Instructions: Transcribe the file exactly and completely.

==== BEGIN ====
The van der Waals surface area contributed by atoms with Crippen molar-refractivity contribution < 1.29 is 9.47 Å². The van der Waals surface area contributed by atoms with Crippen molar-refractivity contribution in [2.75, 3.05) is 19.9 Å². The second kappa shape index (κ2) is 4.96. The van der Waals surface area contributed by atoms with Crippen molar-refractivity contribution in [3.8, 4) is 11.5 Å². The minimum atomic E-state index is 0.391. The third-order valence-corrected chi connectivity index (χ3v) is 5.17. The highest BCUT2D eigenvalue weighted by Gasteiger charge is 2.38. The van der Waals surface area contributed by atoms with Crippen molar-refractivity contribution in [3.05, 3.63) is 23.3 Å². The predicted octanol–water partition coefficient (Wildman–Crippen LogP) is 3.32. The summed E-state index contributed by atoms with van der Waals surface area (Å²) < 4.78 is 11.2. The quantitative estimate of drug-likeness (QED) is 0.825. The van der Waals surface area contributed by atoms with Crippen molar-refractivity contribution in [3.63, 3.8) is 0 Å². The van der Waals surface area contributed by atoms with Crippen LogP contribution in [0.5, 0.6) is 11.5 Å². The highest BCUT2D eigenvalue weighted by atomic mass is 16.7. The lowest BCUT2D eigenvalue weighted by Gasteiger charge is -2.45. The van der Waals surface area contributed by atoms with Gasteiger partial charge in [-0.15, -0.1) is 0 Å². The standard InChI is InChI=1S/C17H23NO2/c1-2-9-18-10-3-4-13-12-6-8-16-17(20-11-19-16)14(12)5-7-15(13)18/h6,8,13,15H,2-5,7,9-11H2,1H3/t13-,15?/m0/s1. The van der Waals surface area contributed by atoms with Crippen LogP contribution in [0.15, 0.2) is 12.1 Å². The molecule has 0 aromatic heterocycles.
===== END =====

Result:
The van der Waals surface area contributed by atoms with Crippen molar-refractivity contribution < 1.29 is 9.47 Å². The van der Waals surface area contributed by atoms with Crippen molar-refractivity contribution in [2.75, 3.05) is 19.9 Å². The second kappa shape index (κ2) is 4.96. The van der Waals surface area contributed by atoms with Crippen molar-refractivity contribution in [3.8, 4) is 11.5 Å². The minimum atomic E-state index is 0.391. The third-order valence-corrected chi connectivity index (χ3v) is 5.17. The highest BCUT2D eigenvalue weighted by Gasteiger charge is 2.38. The van der Waals surface area contributed by atoms with Crippen molar-refractivity contribution in [3.05, 3.63) is 23.3 Å². The predicted octanol–water partition coefficient (Wildman–Crippen LogP) is 3.32. The summed E-state index contributed by atoms with van der Waals surface area (Å²) < 4.78 is 11.2. The quantitative estimate of drug-likeness (QED) is 0.825. The van der Waals surface area contributed by atoms with Crippen molar-refractivity contribution in [3.63, 3.8) is 0 Å². The van der Waals surface area contributed by atoms with Crippen LogP contribution in [0.5, 0.6) is 11.5 Å². The highest BCUT2D eigenvalue weighted by atomic mass is 16.7. The lowest BCUT2D eigenvalue weighted by Gasteiger charge is -2.45. The van der Waals surface area contributed by atoms with Gasteiger partial charge in [-0.15, -0.1) is 0 Å². The standard InChI is InChI=1S/C17H23NO2/c1-2-9-18-10-3-4-13-12-6-8-16-17(20-11-19-16)14(12)5-7-15(13)18/h6,8,13,15H,2-5,7,9-11H2,1H3/t13-,15?/m0/s1. The van der Waals surface area contributed by atoms with Crippen LogP contribution in [0.15, 0.2) is 12.1 Å². The molecule has 0 aromatic heterocycles.